PITTSBURGH -- Ben Roethlisberger didn't have the mumps on his mind Wednesday, until he met with members of the Pittsburgh media who also cover the hockey team across town. They asked him about the disease that's spreading through the Penguins.
"I hope none of you have been there," Roethlisberger said. "Because if any of these microphones have been there, and they are this close to me, then we’re in trouble."
Good point. But Roethlisberger should probably worry more about whether his offensive line can block Justin Houston and Tamba Hali on Sunday, because the last time he faced them Roethlisberger had to fear for his life.
"Ah," right tackle Mike Adams said dismissively. "We're not sitting back thinking about what happened two years ago. We're just excited for the challenge, ready to go, ready to protect our guy so he can do what he does."
They had better worry about what happened two years ago if the Pittsburgh Steelers don't want to repeat that doomed history.
Against the Kansas City Chiefs in 2012, in the first series of the third quarter of a 10-10 game, Roethlisberger was sandwiched by the Chiefs' defensive ends. He left the game with a shoulder injury, but learned later that the rib which protected his aorta had loosened and could've threatened his life with another hit.
The Steelers did beat the Chiefs in overtime to improve to 6-3, but Roethlisberger missed the next two games, both losses, and when he returned neither he nor the Steelers got their groove back and finished 8-8.
Hali with his 79.5 career sacks has the larger reputation, but it was Houston who put his helmet into Roethlisberger's ribs and ruined the Steelers' season. He's done it a few times since in tying Elvis Dumervil of Baltimore for the NFL lead in sacks with 17 this season.
"He's a very skilled rusher," Adams said. "He uses his hands very well. He's very athletic, and he's a long guy so he has good leverage. He's an explosive athlete. He knows how to play the game. He looks good on film. He's someone you've really got to prepare for."
The Steelers have Marcus Gilbert back at practice and both of their right tackles are in a heated battle for playing time. Perhaps Tomlin should just use both to block Houston.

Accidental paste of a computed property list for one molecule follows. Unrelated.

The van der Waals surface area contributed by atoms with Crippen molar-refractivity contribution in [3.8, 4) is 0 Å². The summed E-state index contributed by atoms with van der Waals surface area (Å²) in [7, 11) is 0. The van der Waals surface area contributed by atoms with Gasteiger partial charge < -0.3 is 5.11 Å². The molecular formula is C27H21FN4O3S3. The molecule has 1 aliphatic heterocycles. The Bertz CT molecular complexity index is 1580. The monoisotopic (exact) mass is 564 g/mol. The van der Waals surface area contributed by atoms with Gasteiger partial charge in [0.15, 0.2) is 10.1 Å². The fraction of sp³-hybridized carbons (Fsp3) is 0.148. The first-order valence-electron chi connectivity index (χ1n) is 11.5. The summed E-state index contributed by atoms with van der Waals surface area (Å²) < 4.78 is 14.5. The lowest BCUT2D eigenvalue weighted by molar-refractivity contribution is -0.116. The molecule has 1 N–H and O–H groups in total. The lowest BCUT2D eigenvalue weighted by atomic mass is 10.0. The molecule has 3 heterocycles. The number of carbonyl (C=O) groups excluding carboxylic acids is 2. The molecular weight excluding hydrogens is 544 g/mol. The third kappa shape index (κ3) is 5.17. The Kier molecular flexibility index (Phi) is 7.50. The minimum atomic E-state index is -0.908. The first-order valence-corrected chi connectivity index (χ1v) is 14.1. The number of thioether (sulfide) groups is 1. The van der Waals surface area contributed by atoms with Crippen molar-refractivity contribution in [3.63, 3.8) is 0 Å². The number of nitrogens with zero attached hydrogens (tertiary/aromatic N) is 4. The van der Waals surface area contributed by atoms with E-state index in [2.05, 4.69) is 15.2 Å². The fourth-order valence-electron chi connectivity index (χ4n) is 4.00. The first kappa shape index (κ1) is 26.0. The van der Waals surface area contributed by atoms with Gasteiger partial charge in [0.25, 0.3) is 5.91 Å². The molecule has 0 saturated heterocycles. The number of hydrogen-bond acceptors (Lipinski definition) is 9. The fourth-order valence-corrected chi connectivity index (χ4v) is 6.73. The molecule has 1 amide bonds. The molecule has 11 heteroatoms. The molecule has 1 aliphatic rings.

"We have to keep Ben Roethlisberger upright," said Tomlin, "if we are going to have the chance to have the type of day that we need to have." Of the two bookends, Houston is the bigger problem. His old teammate at the University of Georgia, Jarvis Jones, is also Houston's off-season workout partner and said, "He's just a freak athlete."
Houston was a third-round pick in 2011 after measuring a tick under 6-3 at the combine, weighing 270 and running a 4.62 40. He only had 10 sacks his final year at Georgia, but Jones -- who was being redshirted behind Houston -- explained that Houston had to learn a new scheme under a new coordinator and probably should've been drafted higher.
"He was graded first-round pick that went in the third round," Jones said of the player who was drafted seven picks after Gilbert. "He had some issues that made him fall to the third round, but he was a player. Everybody in the country knew he was a player. His issue made him drop to the third round.
"I'm not surprised by the things he's doing out there. He was leading the league in sacks last year until he broke his arm. I'm not surprised."
Jones isn't surprised by Houston's 17 sacks?
"It's very eye-opening, especially from somebody I train with," Jones said. "To see I've got two sacks and he's got 17, it's very eye-opening. He's showing off his hard work. He worked for it. I knew the things he was doing. He's shooting for his goal and he's really wanting it. I've just got to hop on board."
Jones does the same workouts as his friend, but said Houston "is bigger, faster and stronger than me so his technique's going to be way better. But yeah a lot of stuff we do the same. He's just a beast, man. He's an extremely hard worker and it's paying off for him."
Jones was watching from college when Houston tore the Steelers' season apart in 2012. "I was a Steelers fan," Jones said, "but I was cheering on my guy. It was a big play. It was a game-changing play. But you don't want to wish anybody getting hurt."
It's the main Pittsburgh wish this week.